Why, I ask my girlfriend, do you hate 'space' so much? "Because it's stupid. I mean, there's nothing there. Its cold. And its dark. And its LAME."
I always have found this position hard to understand. To me, space always meant possibility: the infinity of the unknown, a canvas for imagination. And indeed, some of the best things we know have come from space. Things like Velcro, the Autobots, TANG and Star Trek: The Next Generation.
But these days, the space we find in the popular consciousness more resembles the nihilist vacuum my girlfriend so detests. The NASA shuttles are grounded, our last batch of comet samples kissed the New Mexico desert at 200 MPH, and UPN's Enterprise is possibly the worst thing on TV (and thats a damning charge indeed). These days, space just doesn't seem like it's worth anyone's attention, and sci-fi fans have never felt less loved in their love of inky nothingness and absolute zero. But as any sci-fi fan knows (especially sci-fi fans, actually), even at the darkest hour hope burns eternal.
Enter Guild Software. Their three-year development mission: to bring us back to the good old days of space battles, trade runs and neutral zone politics with the massive multiplayer online (MMO) game Vendetta Online. But can they deliver that special kind of fun, or are gamers left choking for air in empty space?
To Guild Software's credit, they've created a hell of a lot of something out of nothing. Vendetta drops you into a 3D universe of hypergate jumps, protected trade routes, guild politics, ship customization and yes, space battles with plenty of lasers. Guild Software is clearly trying to give the space enthusiast exactly what they want. The result is that much of Vendetta as a game is not 'if', but 'when': when will some pirates surprise you; when will you smash the hyperjump button at the last possible second before destruction; when will you escape battle with a flaming wreck of a ship; when will you trick your ship out with that GIANT LASER. It's this sense of suspense and satisfaction that makes Vendetta fun.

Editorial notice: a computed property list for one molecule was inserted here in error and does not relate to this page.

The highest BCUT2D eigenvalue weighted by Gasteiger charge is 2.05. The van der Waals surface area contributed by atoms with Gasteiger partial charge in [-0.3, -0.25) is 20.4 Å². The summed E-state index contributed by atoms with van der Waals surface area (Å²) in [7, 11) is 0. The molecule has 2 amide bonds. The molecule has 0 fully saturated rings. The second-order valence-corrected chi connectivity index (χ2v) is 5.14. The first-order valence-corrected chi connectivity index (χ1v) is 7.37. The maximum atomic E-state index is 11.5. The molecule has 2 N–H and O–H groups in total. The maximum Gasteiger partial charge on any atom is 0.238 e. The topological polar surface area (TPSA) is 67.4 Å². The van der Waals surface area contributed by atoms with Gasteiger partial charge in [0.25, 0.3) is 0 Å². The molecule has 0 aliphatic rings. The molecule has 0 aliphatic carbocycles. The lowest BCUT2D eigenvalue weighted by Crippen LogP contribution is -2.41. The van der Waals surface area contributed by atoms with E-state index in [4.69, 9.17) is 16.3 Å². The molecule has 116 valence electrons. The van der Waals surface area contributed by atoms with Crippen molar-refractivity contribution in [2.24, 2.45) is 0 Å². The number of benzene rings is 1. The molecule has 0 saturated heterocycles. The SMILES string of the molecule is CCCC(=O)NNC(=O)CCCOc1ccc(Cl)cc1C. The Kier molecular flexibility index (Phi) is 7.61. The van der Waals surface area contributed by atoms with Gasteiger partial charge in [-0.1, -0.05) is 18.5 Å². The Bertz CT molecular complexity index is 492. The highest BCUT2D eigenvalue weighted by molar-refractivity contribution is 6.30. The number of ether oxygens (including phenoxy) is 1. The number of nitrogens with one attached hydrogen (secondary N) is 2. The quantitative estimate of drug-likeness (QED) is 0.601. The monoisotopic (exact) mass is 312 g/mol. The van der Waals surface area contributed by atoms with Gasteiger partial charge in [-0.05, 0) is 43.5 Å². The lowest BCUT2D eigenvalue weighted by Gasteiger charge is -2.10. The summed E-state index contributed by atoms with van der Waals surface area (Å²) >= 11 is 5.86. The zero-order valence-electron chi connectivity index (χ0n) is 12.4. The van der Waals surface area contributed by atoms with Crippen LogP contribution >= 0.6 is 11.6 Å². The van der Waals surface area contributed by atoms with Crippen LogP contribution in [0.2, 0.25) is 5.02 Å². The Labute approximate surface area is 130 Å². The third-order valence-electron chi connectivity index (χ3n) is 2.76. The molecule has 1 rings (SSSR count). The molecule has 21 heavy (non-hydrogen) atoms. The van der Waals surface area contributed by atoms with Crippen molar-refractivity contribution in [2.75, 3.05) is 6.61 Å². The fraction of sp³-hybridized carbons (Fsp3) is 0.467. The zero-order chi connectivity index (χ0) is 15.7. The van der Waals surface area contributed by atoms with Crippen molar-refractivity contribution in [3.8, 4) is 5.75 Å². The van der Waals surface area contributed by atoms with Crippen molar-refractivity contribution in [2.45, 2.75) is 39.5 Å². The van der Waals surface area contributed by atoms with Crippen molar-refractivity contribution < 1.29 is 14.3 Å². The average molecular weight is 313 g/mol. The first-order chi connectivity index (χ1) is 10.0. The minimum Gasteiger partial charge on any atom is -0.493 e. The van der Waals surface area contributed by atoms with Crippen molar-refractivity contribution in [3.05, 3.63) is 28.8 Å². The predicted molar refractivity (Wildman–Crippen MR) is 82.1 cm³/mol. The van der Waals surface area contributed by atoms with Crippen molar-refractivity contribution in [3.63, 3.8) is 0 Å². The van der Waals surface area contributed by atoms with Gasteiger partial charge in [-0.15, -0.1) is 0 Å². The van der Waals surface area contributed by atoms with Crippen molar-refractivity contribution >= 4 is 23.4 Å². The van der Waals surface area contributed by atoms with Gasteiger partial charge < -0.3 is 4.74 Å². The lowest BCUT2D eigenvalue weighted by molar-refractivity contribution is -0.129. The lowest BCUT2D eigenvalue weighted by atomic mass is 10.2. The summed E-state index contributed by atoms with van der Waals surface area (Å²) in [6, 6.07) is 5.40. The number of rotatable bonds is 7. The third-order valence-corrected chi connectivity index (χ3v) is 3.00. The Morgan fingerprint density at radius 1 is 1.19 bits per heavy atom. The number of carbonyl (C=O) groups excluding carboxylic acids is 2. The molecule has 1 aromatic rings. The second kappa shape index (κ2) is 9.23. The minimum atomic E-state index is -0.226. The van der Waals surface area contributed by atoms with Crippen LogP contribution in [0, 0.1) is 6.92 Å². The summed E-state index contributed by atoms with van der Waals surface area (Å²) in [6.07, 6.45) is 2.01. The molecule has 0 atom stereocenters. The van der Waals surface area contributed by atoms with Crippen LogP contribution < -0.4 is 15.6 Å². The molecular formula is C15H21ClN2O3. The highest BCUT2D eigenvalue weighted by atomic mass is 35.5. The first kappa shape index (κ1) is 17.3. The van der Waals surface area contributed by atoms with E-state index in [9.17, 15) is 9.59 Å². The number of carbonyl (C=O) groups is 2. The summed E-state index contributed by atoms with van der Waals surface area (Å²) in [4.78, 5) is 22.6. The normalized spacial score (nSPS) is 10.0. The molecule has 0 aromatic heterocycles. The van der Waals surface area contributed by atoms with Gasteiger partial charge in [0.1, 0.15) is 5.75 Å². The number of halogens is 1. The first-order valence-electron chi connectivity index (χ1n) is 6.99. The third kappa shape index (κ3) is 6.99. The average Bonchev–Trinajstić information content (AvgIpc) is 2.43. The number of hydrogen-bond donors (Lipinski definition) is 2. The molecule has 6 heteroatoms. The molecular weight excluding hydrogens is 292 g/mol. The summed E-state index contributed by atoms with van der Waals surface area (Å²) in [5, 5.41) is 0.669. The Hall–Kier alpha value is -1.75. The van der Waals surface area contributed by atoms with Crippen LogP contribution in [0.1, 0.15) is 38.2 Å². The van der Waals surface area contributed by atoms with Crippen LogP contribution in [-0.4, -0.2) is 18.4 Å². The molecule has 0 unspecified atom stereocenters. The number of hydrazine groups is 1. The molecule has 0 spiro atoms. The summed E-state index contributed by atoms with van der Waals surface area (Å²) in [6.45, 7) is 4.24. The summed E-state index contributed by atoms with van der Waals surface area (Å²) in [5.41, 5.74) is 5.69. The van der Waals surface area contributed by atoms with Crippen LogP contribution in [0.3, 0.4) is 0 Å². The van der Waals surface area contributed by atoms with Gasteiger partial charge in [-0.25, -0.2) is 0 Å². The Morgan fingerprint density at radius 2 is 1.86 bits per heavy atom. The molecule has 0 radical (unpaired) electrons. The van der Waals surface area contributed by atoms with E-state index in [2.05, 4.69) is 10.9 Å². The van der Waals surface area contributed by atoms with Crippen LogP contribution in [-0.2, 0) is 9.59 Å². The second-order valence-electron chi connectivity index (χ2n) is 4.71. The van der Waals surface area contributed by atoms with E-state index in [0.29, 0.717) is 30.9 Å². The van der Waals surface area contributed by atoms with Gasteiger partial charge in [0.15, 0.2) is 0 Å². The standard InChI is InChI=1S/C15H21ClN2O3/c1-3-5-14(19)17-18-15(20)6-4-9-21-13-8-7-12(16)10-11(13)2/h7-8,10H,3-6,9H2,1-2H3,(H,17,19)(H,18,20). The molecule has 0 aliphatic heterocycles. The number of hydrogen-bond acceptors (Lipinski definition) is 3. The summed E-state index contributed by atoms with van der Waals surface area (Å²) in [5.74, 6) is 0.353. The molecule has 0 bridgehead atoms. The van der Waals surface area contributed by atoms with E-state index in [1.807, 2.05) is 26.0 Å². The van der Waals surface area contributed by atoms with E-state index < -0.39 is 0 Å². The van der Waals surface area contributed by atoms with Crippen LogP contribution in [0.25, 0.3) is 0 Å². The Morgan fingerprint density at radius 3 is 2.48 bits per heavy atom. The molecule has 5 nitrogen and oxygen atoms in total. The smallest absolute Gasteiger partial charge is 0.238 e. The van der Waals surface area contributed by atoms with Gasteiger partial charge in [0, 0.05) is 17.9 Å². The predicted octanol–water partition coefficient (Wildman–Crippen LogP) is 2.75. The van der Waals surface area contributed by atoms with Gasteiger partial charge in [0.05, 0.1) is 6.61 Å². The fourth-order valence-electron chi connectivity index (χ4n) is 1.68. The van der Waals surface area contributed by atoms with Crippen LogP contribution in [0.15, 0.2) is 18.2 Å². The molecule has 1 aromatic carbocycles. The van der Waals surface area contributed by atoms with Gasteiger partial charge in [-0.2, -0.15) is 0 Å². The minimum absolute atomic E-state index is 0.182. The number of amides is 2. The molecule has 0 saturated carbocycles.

And yes -- oh yes! -- satisfaction comes at the expense of others. Combat is one thing that sets Vendetta apart from most other "point, click, kill" MMO's. Whereas any idiot can swing a sword or cast fireballs, Vendetta requires that you actually have skill. The 'four dimensional' flight controls necessary to navigate space are so well implemented in Vendetta that even the simple search-and-destroy missions you'll get as a novice are fun. Why? Because you'll know you are getting better. You can feel it.
At least, you had better feel it. To get you ready for that big, nasty, competitive place we call The Galaxy, the difficulty ramps up slowly but inevitably as your neighborhood grows from a space station, to a sector, to a system, and finally to intergalactic travel.
The player is never overwhelmed though. A gentle learning curve is made possible by a dual control system that can be toggled on the fly (or run if need be). In 'arcade' mode, your ship computer automatically compensates for you actions, allowing you to simply fly in the direction the pilot is looking. This will give you a chance to learn sub-systems like navigation and weapons control, but such spatial linearity will only serve you so long.